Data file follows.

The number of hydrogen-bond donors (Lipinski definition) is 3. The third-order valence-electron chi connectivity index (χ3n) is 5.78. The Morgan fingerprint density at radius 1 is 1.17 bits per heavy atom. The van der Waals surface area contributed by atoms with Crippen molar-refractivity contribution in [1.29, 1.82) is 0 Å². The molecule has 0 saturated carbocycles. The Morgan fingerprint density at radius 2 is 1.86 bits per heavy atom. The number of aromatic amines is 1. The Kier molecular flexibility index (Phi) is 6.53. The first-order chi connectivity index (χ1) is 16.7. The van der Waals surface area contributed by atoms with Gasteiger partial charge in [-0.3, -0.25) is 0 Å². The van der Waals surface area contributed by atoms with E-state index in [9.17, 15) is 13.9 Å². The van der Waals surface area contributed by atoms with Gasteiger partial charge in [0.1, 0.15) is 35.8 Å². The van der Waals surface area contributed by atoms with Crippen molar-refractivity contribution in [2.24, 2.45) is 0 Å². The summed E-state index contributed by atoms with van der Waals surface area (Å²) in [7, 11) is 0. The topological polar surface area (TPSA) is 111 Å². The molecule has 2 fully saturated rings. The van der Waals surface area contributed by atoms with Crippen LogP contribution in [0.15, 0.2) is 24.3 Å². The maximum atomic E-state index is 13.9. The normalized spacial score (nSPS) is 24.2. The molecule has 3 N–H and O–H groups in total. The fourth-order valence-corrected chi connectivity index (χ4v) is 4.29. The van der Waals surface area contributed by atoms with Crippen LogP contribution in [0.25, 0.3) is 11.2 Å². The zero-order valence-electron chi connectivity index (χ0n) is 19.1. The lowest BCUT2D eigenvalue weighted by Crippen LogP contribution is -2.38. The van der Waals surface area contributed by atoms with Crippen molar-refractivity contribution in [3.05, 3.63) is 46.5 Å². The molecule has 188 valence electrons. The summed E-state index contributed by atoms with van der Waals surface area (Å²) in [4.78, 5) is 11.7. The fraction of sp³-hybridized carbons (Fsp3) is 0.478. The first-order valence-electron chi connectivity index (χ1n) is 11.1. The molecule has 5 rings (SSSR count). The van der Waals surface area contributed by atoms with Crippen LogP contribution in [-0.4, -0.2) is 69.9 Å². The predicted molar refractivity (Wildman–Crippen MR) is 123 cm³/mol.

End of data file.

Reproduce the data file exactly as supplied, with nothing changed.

The number of hydrogen-bond donors (Lipinski definition) is 3. The third-order valence-electron chi connectivity index (χ3n) is 5.78. The Morgan fingerprint density at radius 1 is 1.17 bits per heavy atom. The van der Waals surface area contributed by atoms with Crippen molar-refractivity contribution in [1.29, 1.82) is 0 Å². The molecule has 0 saturated carbocycles. The Morgan fingerprint density at radius 2 is 1.86 bits per heavy atom. The number of aromatic amines is 1. The Kier molecular flexibility index (Phi) is 6.53. The first-order chi connectivity index (χ1) is 16.7. The van der Waals surface area contributed by atoms with Gasteiger partial charge in [-0.3, -0.25) is 0 Å². The van der Waals surface area contributed by atoms with E-state index in [9.17, 15) is 13.9 Å². The van der Waals surface area contributed by atoms with Gasteiger partial charge in [0.1, 0.15) is 35.8 Å². The van der Waals surface area contributed by atoms with Crippen molar-refractivity contribution in [2.24, 2.45) is 0 Å². The summed E-state index contributed by atoms with van der Waals surface area (Å²) in [7, 11) is 0. The topological polar surface area (TPSA) is 111 Å². The molecule has 2 fully saturated rings. The van der Waals surface area contributed by atoms with Crippen LogP contribution in [0.15, 0.2) is 24.3 Å². The maximum atomic E-state index is 13.9. The normalized spacial score (nSPS) is 24.2. The molecule has 3 N–H and O–H groups in total. The fourth-order valence-corrected chi connectivity index (χ4v) is 4.29. The van der Waals surface area contributed by atoms with Crippen LogP contribution in [0.25, 0.3) is 11.2 Å². The zero-order valence-electron chi connectivity index (χ0n) is 19.1. The lowest BCUT2D eigenvalue weighted by Crippen LogP contribution is -2.38. The van der Waals surface area contributed by atoms with Crippen molar-refractivity contribution in [3.05, 3.63) is 46.5 Å². The molecule has 188 valence electrons. The summed E-state index contributed by atoms with van der Waals surface area (Å²) in [4.78, 5) is 11.7. The fraction of sp³-hybridized carbons (Fsp3) is 0.478. The first-order valence-electron chi connectivity index (χ1n) is 11.1. The molecule has 5 rings (SSSR count). The van der Waals surface area contributed by atoms with Crippen LogP contribution in [-0.4, -0.2) is 69.9 Å². The predicted molar refractivity (Wildman–Crippen MR) is 123 cm³/mol.